Understanding How Pet Insurance Works

Understanding How Pet Insurance Works
Pet insurance is relatively new in the insurance world, having first been offered only in 1982. But it is becoming more and more popular with every passing year, even if most pet owners still haven’t opted to invest in a policy.
Now, it’s true that a good homeowner’s insurance policy will protect you against liability for dog bites and the like in many situations, but as to protecting yourself against sudden, high-priced medical expenses needed to keep your pet healthy (or alive), only a pet insurance policy will do that.

Can Pet Insurance Really Save You Money?
You’ll see a lot of reviews and articles online saying that you can’t really save any money with pet insurance, but you’ll also see testimonials of people who did, in fact, save hundreds or thousands of dollars because they had pet insurance. So which is right?

The truth is, whether you save money through pet insurance depends on multiple factors, just like all other insurance does. Most dog/cat owners spend only $200 to $250 a year on routine check ups and vet visits, but a single case of doggie cataracts can cost $1,200. Pet gastric torsion can cost almost $2,000, and putting a pin into a pet’s broken leg can run you around $1,000.

Since pet insurance premiums are usually relatively low, maybe $20 to $60 per month per pet covered, it’s not at all unlikely you’ll save big if your pet needs a major operation and that you’ll break even with only routine check ups and a few minor matters per year.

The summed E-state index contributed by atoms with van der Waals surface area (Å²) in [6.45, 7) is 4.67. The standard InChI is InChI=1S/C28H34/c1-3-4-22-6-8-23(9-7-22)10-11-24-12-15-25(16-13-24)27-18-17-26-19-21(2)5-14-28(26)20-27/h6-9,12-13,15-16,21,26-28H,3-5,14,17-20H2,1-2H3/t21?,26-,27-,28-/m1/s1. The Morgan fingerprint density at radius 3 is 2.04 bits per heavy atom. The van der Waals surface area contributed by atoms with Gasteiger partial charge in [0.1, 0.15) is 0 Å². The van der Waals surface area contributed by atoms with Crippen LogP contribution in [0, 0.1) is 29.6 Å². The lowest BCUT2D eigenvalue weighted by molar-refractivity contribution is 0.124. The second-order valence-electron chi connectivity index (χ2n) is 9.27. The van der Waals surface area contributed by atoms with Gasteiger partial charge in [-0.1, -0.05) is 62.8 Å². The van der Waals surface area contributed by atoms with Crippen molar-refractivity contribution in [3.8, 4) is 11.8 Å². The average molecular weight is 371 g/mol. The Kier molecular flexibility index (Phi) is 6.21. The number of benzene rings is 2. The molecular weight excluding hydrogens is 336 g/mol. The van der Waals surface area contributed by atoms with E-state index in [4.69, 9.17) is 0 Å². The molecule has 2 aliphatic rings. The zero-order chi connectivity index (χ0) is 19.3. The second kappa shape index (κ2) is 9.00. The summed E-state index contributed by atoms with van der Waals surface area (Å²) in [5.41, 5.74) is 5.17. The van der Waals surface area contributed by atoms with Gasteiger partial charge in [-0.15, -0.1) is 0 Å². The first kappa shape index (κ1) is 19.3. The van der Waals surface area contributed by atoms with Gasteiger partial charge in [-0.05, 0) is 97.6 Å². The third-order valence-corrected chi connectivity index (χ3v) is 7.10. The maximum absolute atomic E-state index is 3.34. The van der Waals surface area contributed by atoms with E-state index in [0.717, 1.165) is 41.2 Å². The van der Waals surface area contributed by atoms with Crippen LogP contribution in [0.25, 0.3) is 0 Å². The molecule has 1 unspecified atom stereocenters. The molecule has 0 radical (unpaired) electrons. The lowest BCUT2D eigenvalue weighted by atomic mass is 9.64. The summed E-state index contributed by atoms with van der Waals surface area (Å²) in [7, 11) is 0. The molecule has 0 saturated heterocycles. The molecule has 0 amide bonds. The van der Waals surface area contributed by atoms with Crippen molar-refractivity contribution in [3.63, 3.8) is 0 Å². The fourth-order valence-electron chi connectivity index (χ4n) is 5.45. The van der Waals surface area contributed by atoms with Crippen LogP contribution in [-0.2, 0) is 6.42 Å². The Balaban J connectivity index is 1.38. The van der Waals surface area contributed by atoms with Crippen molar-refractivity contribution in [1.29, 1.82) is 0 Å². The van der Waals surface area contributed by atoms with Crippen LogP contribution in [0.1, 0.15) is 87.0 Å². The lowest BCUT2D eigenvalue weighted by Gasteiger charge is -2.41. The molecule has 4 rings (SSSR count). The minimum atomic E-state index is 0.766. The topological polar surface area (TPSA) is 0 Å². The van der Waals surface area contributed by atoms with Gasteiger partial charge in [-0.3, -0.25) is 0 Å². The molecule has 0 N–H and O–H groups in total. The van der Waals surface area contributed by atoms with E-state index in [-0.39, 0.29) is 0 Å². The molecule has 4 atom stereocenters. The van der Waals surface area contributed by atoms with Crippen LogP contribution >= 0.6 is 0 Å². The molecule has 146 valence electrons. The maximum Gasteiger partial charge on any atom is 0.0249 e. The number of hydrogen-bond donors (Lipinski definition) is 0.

How Pet Insurance Policies Work
Like other forms of insurance, pet insurance has premiums, deductibles, copayments, caps, and exclusions.

One thing you should check immediately before taking out a pet policy is whether the policy will give you maximum savings with your preferred vet. If not, you may want to find a new vet who will fully accept your pet insurance.

Deductibles are typically per incident, and caps will be per incident, per period (maybe a year), and life of the policy in most cases.

You will pay more for older animals, for more illness-prone breeds, and for animals with a history of expensive medical conditions. And some breeds have exclusions specific to them, if they are prone to specific diseases.

In most cases, unless you add a rider, congenital conditions the pet was born with and that were “discoverable” at birth won’t be covered. Hereditary conditions (typical of a particular breed) not discoverable at birth, may or may not be covered, depending on the policy.

Developmental conditions may also be excluded under certain circumstances, but other policies will be more lenient on these types of conditions, for a higher premium.

In other words, pet insurance is mostly a protection against accidental injuries and diseases your pet might suffer from, but you can always bolster what it covers with riders or, conversely, go with a bare bones policy to reduce the premium and still get adequate coverage.

There is great potential to save money and protect your pet’s health with good pet insurance policy, but you really need to discuss matters in detail with your insurer and with your vet. You also need to ask yourself how much it’s worth to you to be covered against sudden, unexpected and expensive veterinary care.

To learn more about pet insurance, or for a free quote, contact Flagler County Insurance Agency today!